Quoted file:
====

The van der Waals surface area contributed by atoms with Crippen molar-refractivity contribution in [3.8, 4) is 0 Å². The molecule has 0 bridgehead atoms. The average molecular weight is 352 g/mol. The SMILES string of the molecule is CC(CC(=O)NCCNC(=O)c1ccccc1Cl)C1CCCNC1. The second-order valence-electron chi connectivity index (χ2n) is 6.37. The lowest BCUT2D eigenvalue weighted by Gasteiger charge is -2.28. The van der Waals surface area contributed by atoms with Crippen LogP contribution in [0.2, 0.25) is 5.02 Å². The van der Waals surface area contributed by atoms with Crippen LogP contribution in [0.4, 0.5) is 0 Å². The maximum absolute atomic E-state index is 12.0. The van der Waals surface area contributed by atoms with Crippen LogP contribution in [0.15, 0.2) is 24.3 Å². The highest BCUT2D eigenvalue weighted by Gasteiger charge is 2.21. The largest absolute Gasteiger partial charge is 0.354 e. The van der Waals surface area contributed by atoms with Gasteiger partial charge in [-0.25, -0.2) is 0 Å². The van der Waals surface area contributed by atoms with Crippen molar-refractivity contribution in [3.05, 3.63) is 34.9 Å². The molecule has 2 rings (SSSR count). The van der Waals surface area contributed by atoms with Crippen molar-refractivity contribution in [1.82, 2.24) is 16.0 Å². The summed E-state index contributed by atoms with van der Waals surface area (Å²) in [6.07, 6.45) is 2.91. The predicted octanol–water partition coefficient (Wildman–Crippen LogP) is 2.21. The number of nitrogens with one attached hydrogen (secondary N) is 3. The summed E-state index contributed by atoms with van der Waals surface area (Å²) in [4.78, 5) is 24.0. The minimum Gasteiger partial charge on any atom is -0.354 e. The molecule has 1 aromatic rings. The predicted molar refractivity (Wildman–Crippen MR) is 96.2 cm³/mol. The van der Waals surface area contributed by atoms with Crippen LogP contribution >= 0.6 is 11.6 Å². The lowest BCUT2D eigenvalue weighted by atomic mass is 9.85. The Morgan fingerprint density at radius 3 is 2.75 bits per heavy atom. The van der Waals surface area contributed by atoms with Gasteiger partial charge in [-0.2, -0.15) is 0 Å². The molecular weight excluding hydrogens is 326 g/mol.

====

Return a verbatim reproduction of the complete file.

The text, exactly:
The van der Waals surface area contributed by atoms with Crippen molar-refractivity contribution in [3.8, 4) is 0 Å². The molecule has 0 bridgehead atoms. The average molecular weight is 352 g/mol. The SMILES string of the molecule is CC(CC(=O)NCCNC(=O)c1ccccc1Cl)C1CCCNC1. The second-order valence-electron chi connectivity index (χ2n) is 6.37. The lowest BCUT2D eigenvalue weighted by Gasteiger charge is -2.28. The van der Waals surface area contributed by atoms with Crippen LogP contribution in [0.2, 0.25) is 5.02 Å². The van der Waals surface area contributed by atoms with Crippen LogP contribution in [0.4, 0.5) is 0 Å². The maximum absolute atomic E-state index is 12.0. The van der Waals surface area contributed by atoms with Crippen LogP contribution in [0.15, 0.2) is 24.3 Å². The highest BCUT2D eigenvalue weighted by Gasteiger charge is 2.21. The largest absolute Gasteiger partial charge is 0.354 e. The van der Waals surface area contributed by atoms with Gasteiger partial charge in [-0.25, -0.2) is 0 Å². The van der Waals surface area contributed by atoms with Crippen molar-refractivity contribution in [3.05, 3.63) is 34.9 Å². The molecule has 2 rings (SSSR count). The van der Waals surface area contributed by atoms with Crippen molar-refractivity contribution in [1.82, 2.24) is 16.0 Å². The summed E-state index contributed by atoms with van der Waals surface area (Å²) in [6.07, 6.45) is 2.91. The predicted octanol–water partition coefficient (Wildman–Crippen LogP) is 2.21. The number of nitrogens with one attached hydrogen (secondary N) is 3. The summed E-state index contributed by atoms with van der Waals surface area (Å²) in [4.78, 5) is 24.0. The minimum Gasteiger partial charge on any atom is -0.354 e. The molecule has 1 aromatic rings. The predicted molar refractivity (Wildman–Crippen MR) is 96.2 cm³/mol. The van der Waals surface area contributed by atoms with Crippen LogP contribution >= 0.6 is 11.6 Å². The lowest BCUT2D eigenvalue weighted by atomic mass is 9.85. The Morgan fingerprint density at radius 3 is 2.75 bits per heavy atom. The van der Waals surface area contributed by atoms with Gasteiger partial charge in [-0.2, -0.15) is 0 Å². The molecular weight excluding hydrogens is 326 g/mol.